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RYAN: With no one proving themselves trustworthy enough to select the two shows that will make it into the final round of the March Madness Television Tournament (patent not pending, if you want it take it), PopFilter has decided that two writers must make this lofty decision together, culminating in a final with all four judges picking the winner. Mike, you and I have been given the insane task of choosing who will move from this round, and into the finals, between The Last Man on Earth and The Unbreakable Kimmy Schmidt. Correct me if I’m wrong, but when we were handed the assignment of picking the one television show the public should watch out of everything that debuted in March of 2015, didn’t you think that we would all decide on some mediocre bullshit we could all barely get behind? I mean – it’s March for fuck’s sake.

Tina Fey vs. Lord/Miller. Ellie Kemper vs. Will Forte. One of the most insane premises for a comedy of all time vs. the other most insane premise for a comedy of all time. Two laugh-filled shows that rarely feel like they are cheating their respective tones or characters in order to get a cheap laugh, something that you can’t say about the Lord/Miller directed movies, or even 30 Rock. Where do we go from here? Can you feel yourself leaning one way or the other and, if so, are you even able to describe why, or are we just working with pangs in your gut?

MIKE: If we followed the pangs in my gut, all we would be doing is eating $147.38 worth of sushi right now. Which might be what I just did to avoid having to make this decision. ($5 rolls at Kumo Sushi on 7th!). I wasn’t prepared for this, at this point in the year, to have to decide which one of my favorite new shows is shot in the back of the head. This isn’t fair Ryan. It just… isn’t fair.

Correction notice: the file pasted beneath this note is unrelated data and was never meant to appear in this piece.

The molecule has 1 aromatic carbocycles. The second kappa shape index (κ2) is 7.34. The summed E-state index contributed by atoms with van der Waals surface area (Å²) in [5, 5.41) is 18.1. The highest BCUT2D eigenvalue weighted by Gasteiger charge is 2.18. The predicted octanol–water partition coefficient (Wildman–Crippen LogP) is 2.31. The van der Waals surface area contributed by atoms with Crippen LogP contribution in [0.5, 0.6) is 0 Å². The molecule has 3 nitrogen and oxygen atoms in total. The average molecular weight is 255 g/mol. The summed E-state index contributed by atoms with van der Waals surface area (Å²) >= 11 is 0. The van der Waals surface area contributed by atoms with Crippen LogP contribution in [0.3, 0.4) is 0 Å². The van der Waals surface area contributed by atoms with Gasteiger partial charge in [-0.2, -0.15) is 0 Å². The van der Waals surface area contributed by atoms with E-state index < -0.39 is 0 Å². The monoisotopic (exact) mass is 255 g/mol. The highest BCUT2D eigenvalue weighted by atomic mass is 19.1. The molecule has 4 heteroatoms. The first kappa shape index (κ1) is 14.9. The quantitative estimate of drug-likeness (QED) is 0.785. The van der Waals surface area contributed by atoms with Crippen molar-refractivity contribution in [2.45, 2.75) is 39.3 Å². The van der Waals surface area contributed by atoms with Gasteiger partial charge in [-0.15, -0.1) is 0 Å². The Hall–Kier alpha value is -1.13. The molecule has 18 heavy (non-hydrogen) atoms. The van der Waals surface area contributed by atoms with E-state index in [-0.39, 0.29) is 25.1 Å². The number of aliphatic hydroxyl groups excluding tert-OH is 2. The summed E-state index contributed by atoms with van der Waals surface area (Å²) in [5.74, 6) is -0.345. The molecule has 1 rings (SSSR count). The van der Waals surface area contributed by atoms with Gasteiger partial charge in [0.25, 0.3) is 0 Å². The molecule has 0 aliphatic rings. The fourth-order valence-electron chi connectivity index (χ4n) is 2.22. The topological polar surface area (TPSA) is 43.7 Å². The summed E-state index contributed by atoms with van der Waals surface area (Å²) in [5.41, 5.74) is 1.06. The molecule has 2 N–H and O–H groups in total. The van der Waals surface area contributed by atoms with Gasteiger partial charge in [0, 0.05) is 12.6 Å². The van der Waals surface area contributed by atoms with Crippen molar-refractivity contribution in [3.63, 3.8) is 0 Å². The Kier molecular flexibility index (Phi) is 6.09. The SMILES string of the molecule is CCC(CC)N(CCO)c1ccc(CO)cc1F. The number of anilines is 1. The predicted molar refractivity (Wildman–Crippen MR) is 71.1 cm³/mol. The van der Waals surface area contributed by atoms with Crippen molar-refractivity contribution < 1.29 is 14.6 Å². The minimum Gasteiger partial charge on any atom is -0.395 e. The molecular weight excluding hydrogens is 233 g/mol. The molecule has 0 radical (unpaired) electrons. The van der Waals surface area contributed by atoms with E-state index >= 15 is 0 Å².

But enough wishy-washy dilly-dallying, someone’s gotta die today. What makes both of these shows so great, so strong, is that in this era of a wide return to cutesy vibes or safe premises, they buck that and say fuck that trend. Not only do both The Last Man on Earth and The Unbreakable Kimmy Schmidt deliver on premises that should be dead on arrival, they’re not afraid of digging deep into the dark pathos that exist within their characters. And I don’t mean dark like other shows where they’re not afraid to “swear” or “get nasty”, or dark like You’re the Worst where all the characters are all selfish pricks, or dark like It’s Always Sunny where all the characters are all … selfish… pricks… In the pilot of Last Man,  Forte is haunted by horrific loneliness and barely dodges suicide, while in the first ep of Kimmy, it straight-up says that the mole women were all sex slaves and her PTSD remains a constant. And these are pilots for fuck’s sake– the thing you show to a network to get the show picked up because people will hop on board. At the same time, both of these shows are fucking hilarious. Not only are they both lead by strong voices behind the scenes, they both know the true weight of their respective shows is on their leads. And I think that’s where the real fight is: Kemper and Forte. And as much as I love Forte, and as much as I think he’s pushing the stereotypical man-child in deeper directions, I have to say the things Kemper does as Kimmy are constantly snort-inducing while remaining unbelievably, devastatingly human. I think The Unbreakable Kimmy Schmidt is pulling ahead.

RYAN: Hoo boy. We might have a problem here. Let me see if I can convince you that you’re completely valid opinion is dead fucking wrong, despite Schmidt being pretty wonderful. I’ll attempt to do this by only using the evidence you have presented.

Evidence A: The Last Man on Earth isn’t just pushing the stereotypical man-child in deeper directions. It’s redefining it, while defining it, and basically providing the final statement in a genre that has ruled comedy for the last decade or so. It’s post-modern, pre-modern and modern all at the same time. We never get to see what Forte’s character’s life was like before the apocalypse, but it’s pretty easy to imagine that he was a productive member of society, forced into his man-child ways due to loneliness and desperation, as opposed to weed and lack of ambition. This allows us to relate to this type of character on a level we never have before, instead of just pointing and laughing at the clown. This is the kind of thing that gives a show the ability to be both of its time and timeless, with our generation able to enjoy the commentary or reflection of the comedy that’s come before it, while future generations can enjoy it aside from that.